It is hard to believe that I started this little mommy blog two years ago (see original “About us” page below). In those two years, I’ve had lots of big plans and goals for this writing space, none of which have come to fruition. And yet, the blog remains. I still write here–infrequently, but still…I persist. This is important because the blog itself stands as a representation of the ways in which I have had to change my thinking since the inception of “Life with Levi.”
The initial premise of the blog was to document my “bah-humbug” response to all of the trending advice about giving up the pursuit for perfection. As a hardcore third-wave feminist and new mom, I was still feeling fairly certain that we/I could indeed “have it all” and look good in the process. As one might note, two years later there are still no images of perfect cupcakes to be found on this blog.
The shift in focus of the blog happened around the new year 2016–>2017 and mostly documented here, here, and here. The shift, of course, lives largely in my mind–in perception. The stories told here haven’t changed much. They are still about striving and falling short. They’re still about how I want(ed) and hope(d) for a certain outcome that most often doesn’t come to be. The blog is still (and now maybe more so) a collection of meditations on motherhood. The only perceivable difference might be found in my analysis of, my reactions to, my life scenarios.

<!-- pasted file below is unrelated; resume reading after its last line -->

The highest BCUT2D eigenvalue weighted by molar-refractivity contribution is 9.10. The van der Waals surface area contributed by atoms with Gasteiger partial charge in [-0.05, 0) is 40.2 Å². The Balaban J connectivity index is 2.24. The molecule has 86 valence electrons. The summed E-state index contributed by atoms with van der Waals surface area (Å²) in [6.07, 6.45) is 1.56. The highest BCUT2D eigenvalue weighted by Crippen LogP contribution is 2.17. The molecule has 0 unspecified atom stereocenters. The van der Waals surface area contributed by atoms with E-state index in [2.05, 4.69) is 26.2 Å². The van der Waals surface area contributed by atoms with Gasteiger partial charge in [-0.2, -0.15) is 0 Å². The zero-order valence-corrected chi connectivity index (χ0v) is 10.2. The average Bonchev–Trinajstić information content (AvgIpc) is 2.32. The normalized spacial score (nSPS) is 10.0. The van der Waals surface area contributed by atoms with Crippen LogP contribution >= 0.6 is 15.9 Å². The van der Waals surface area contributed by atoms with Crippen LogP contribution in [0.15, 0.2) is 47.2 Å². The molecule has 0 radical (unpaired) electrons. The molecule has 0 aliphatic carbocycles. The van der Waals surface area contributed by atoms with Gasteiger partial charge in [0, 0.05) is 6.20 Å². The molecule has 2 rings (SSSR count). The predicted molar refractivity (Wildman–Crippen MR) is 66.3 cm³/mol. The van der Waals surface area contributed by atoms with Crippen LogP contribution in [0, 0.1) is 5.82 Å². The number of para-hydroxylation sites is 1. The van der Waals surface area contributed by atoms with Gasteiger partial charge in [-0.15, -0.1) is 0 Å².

Update on the specs: Levi is now heading toward two and a half. So far no terrible twos here, but it could still happen. Dawn and I will be married for three years and together for fourteen this June.
I’m Jenn. I’m the author of this blog and mother to Levi who is four months old.
This is Dawn. She is my partner. We have been together for 12 years and married for one.
This blog is/was inspired by Deborah Spar’s book Wonder Women: Sex, Power, and the Quest for Perfection. While I was trying to get pregnant, I decided to read this book instead of Lean In (it appealed to me more because it was written by an academic — like me — who climbed the ranks — something I don’t ever plan on doing, and because it wasn’t the book that everyone was reading). The goal of the book (in my opinion) is to alleviate some of the cultural stress and pressure placed on women to “have it all.” Feminism, as Spar describes it, lied to us when it convinced women they can “have it all.” This is not to say that women can’t have a successful career and a family (which is what the feminist mantra referred to), but, according to Spar, we probably can’t have a career, a family, AND a perfect house, perfect cupcakes, perfectly home-cooked meals, AND be sexy all of the time. Spar’s answer is pretty much forget about the perfect cupcakes and figure out how to have your career and raise your children. Her take seems to be focused on letting go of “keeping up with the Joneses”; instead, embrace imperfection. (This is certainly a simplified version of what the book is about. Spar actually gives a detailed look into the history of feminism and moves outside the walls of the domestic to college campuses, young women’s views of feminism, “hook up culture,” and so on). The book, however, had the opposite affect on me. After reading it, I wanted it all. I wanted the career, the kid, the immaculate house, AND (most importantly) the cupcakes.
Now that I have the kid in addition to my career — this blog will document my quest for the rest (pictures of the perfect cupcakes to follow…).